Clinical Orthopaedics and Related Research: February 2015 - Volume 473 - Issue 2 - p 674–682 doi: 10.1007/s11999-014-3963-5 Clinical Research

Rotator Cuff Fatty Infiltration and Atrophy Are Associated With Functional Outcomes in Anatomic Shoulder Arthroplasty

Lapner, Peter, L. C., MD1,a; Jiang, Liangfu, MD2; Zhang, Tinghua, MSc3; Athwal, George, S., MD4
Shoulder

Background Shoulder arthroplasty provides reliable pain relief and restoration of function. However, the effects of fatty infiltration and atrophy in the supraspinatus and infraspinatus muscles on functional outcomes are not well understood.

 

Questions/purposes The purposes of this study were to (1) compare preoperative with postoperative fatty infiltration and atrophy of the supraspinatus and infraspinatus muscles after primary shoulder arthroplasty; and (2) identify any associations between these variables and outcome measures.

 

Methods A retrospective analysis was undertaken of 62 patients with a mean age of 67 years (range, 34-90 years) who underwent shoulder arthroplasty. CT scans were conducted preoperatively and at 12 months postoperatively. Outcome variables included the degree of supraspinatus and infraspinatus fatty infiltration (percent fatty infiltration and Goutallier grade), muscle area (percent muscle area and Warner atrophy grade), shoulder strength, and the Western Ontario Osteoarthritis Score (WOOS), American Shoulder and Elbow Surgeons score, and Constant outcome score.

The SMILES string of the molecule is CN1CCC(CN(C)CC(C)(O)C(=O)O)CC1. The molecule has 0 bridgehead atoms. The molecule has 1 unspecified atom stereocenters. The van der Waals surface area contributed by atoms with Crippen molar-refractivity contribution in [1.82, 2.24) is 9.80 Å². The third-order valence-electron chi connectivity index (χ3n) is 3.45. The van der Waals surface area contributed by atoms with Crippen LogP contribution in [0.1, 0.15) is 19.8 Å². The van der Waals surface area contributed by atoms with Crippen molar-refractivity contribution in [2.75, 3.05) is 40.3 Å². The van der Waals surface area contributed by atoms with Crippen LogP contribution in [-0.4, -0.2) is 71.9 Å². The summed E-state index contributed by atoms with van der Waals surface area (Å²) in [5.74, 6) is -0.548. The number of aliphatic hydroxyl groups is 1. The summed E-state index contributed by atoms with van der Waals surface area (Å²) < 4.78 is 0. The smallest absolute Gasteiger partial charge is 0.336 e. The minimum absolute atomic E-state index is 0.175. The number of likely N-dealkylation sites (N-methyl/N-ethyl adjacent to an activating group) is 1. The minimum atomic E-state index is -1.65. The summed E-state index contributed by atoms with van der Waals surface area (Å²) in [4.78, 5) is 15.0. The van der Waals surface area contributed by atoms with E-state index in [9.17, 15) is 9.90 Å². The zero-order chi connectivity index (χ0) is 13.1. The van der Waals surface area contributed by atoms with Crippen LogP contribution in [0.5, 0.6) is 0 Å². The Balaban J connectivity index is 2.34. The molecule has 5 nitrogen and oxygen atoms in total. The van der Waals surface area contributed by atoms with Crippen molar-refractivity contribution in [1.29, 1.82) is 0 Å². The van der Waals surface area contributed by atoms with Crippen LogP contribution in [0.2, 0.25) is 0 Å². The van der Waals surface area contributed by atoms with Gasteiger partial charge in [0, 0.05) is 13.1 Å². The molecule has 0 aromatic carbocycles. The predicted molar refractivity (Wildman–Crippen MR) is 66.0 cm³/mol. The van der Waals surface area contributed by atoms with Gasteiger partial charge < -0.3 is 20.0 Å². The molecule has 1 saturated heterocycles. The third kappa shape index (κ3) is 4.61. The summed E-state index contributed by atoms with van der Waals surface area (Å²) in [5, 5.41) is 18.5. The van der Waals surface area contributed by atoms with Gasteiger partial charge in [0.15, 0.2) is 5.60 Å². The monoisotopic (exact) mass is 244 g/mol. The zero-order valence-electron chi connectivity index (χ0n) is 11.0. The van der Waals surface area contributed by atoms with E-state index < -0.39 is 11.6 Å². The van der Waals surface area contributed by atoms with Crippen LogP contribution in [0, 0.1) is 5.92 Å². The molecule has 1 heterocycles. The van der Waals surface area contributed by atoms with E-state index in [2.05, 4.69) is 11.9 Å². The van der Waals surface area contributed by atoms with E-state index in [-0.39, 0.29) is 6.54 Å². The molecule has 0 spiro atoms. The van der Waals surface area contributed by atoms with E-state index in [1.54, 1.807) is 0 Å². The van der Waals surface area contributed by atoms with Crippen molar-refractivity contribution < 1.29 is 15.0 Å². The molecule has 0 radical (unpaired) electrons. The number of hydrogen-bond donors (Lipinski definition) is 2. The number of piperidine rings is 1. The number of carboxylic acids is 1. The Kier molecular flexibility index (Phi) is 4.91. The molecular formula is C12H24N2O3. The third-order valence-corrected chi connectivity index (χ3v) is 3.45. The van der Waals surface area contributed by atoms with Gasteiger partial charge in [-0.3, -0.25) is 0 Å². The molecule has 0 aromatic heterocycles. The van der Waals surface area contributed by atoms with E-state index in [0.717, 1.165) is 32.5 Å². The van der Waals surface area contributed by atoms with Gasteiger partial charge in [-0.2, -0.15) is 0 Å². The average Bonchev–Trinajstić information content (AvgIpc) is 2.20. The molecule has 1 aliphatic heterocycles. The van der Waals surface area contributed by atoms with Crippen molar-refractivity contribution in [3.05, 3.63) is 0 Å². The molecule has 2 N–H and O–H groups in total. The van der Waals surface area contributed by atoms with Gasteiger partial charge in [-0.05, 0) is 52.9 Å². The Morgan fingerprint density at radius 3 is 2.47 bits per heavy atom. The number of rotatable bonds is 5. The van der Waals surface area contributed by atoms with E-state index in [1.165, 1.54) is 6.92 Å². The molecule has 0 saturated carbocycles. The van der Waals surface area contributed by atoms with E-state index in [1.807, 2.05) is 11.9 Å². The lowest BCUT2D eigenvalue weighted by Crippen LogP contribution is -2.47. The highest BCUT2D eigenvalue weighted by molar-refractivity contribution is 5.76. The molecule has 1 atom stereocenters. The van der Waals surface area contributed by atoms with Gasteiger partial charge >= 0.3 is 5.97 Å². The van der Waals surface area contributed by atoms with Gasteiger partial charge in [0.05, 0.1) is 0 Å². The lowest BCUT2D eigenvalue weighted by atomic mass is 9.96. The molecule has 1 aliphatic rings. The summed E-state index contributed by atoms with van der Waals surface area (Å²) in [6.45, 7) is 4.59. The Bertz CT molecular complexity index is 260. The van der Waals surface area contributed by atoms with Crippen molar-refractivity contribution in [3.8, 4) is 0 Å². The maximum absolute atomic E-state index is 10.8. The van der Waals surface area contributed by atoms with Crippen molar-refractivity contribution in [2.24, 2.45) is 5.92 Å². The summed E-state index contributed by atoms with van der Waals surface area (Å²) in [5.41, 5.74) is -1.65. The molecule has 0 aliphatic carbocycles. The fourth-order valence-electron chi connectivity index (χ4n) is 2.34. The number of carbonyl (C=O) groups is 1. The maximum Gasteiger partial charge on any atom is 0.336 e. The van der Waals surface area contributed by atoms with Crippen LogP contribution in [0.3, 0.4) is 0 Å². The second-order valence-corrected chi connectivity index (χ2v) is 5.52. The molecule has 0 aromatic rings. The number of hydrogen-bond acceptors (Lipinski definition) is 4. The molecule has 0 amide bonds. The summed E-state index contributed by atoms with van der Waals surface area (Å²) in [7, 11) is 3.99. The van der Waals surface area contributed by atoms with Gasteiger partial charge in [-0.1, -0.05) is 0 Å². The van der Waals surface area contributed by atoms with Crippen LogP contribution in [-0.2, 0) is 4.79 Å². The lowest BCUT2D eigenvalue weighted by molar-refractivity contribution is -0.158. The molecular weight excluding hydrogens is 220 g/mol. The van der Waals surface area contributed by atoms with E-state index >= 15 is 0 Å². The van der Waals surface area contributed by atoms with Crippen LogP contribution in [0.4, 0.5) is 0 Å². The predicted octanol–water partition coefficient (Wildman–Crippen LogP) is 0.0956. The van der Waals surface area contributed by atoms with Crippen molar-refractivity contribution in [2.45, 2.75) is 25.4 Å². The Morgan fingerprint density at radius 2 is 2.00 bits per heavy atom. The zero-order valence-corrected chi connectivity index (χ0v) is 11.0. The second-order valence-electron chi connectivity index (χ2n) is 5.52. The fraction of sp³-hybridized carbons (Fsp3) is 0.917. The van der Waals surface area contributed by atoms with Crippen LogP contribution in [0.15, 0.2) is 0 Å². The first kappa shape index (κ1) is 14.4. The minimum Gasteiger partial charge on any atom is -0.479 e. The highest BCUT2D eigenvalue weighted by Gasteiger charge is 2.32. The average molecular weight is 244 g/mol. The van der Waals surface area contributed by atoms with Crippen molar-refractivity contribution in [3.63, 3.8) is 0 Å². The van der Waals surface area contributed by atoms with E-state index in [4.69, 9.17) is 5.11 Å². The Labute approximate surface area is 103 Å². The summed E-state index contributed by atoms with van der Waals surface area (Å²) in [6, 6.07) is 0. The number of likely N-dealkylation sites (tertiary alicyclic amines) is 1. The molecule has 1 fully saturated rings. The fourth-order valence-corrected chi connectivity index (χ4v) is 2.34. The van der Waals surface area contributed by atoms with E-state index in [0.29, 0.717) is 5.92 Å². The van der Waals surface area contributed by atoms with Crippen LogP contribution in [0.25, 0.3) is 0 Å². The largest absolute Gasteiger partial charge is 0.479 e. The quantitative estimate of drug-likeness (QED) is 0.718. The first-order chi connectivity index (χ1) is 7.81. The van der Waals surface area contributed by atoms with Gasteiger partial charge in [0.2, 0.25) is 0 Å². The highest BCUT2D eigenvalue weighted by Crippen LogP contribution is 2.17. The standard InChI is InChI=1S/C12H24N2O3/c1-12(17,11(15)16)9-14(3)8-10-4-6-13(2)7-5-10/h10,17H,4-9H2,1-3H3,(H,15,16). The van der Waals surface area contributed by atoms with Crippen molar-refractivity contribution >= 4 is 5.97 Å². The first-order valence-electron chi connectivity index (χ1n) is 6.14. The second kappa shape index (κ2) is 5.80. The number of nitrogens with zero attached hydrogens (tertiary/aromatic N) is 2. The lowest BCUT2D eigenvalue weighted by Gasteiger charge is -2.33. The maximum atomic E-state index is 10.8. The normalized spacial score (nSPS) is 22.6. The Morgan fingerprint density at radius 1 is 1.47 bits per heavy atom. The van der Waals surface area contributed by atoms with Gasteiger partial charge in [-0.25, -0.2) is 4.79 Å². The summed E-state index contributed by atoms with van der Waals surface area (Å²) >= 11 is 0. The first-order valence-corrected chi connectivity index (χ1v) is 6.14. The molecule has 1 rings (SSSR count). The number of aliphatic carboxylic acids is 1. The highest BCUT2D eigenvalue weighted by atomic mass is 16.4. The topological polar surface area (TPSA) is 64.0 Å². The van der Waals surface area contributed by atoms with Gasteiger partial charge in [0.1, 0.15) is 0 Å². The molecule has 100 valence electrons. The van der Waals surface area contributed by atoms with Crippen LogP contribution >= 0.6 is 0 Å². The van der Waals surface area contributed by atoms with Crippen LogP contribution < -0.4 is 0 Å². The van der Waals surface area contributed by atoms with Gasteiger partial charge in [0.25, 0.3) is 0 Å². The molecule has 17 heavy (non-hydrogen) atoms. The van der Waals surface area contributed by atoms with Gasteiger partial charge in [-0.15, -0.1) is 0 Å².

Results Preoperatively, the mean percent fatty infiltration (FI) within the supraspinatus and infraspinatus was identical at 14%. One year after shoulder arthroplasty, both muscles had less fatty infiltration (6% and 7%, respectively; p < 0.001). Similarly, the Goutallier grade significantly improved postoperatively for the supraspinatus (p = 0.0037) and infraspinatus (p = 0.0007). Conversely, measures of muscle atrophy remained unchanged postoperatively (p > 0.251). Preoperatively, greater supraspinatus percent FI was negatively associated with preoperative shoulder strength (r = 0.37, p = 0.001) and Constant score (r = 0.38, p = 0.001). Postoperative infraspinatus percent FI was negatively associated with postoperative strength (r = 0.3, p = 0.021) and Constant score (r = 0.3, p = 0.04). Multivariable regression analysis of possible predictive factors demonstrated that preoperative supraspinatus percent muscle area (p = 0.016) and the diagnosis of osteoarthritis (p = 0.017) were associated with better followup WOOS scores, and preoperative supraspinatus strength was associated with postoperative strength (p = 0.0024). Higher degrees of preoperative percent FI were not associated with worse patient-reported outcomes postoperatively.

 

Conclusions Supraspinatus and infraspinatus fatty infiltration improves after shoulder arthroplasty, whereas muscle area remains unchanged. Although further study of these variables is required, the negative associations identified between preoperative supraspinatus atrophy and the diagnosis of rheumatoid arthritis and postoperative quality-of-life outcome scores may aid the clinician in selecting the best treatment option for glenohumeral arthrosis and in the management of patient expectations.

 

Level of Evidence Level III, prognostic study.


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